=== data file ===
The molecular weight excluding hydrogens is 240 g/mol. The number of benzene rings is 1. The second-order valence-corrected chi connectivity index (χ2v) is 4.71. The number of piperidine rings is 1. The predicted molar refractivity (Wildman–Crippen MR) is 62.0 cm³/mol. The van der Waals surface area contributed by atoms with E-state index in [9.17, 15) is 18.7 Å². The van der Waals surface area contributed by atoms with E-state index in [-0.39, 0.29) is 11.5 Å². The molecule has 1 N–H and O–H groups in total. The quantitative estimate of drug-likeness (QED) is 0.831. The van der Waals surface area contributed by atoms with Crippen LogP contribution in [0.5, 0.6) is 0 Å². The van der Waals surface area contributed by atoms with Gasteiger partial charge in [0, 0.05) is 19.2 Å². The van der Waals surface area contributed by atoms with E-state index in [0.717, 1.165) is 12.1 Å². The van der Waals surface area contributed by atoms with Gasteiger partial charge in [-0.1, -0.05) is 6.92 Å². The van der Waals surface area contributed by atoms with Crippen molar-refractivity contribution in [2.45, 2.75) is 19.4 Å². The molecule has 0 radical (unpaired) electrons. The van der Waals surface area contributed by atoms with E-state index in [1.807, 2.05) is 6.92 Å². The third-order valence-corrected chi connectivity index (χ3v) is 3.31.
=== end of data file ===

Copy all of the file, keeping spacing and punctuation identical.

The molecular weight excluding hydrogens is 240 g/mol. The number of benzene rings is 1. The second-order valence-corrected chi connectivity index (χ2v) is 4.71. The number of piperidine rings is 1. The predicted molar refractivity (Wildman–Crippen MR) is 62.0 cm³/mol. The van der Waals surface area contributed by atoms with E-state index in [9.17, 15) is 18.7 Å². The van der Waals surface area contributed by atoms with E-state index in [-0.39, 0.29) is 11.5 Å². The molecule has 1 N–H and O–H groups in total. The quantitative estimate of drug-likeness (QED) is 0.831. The van der Waals surface area contributed by atoms with Crippen LogP contribution in [0.5, 0.6) is 0 Å². The van der Waals surface area contributed by atoms with Gasteiger partial charge in [0, 0.05) is 19.2 Å². The van der Waals surface area contributed by atoms with E-state index in [0.717, 1.165) is 12.1 Å². The van der Waals surface area contributed by atoms with Gasteiger partial charge in [-0.1, -0.05) is 6.92 Å². The van der Waals surface area contributed by atoms with Crippen molar-refractivity contribution in [2.45, 2.75) is 19.4 Å². The molecule has 0 radical (unpaired) electrons. The van der Waals surface area contributed by atoms with E-state index in [1.807, 2.05) is 6.92 Å². The third-order valence-corrected chi connectivity index (χ3v) is 3.31.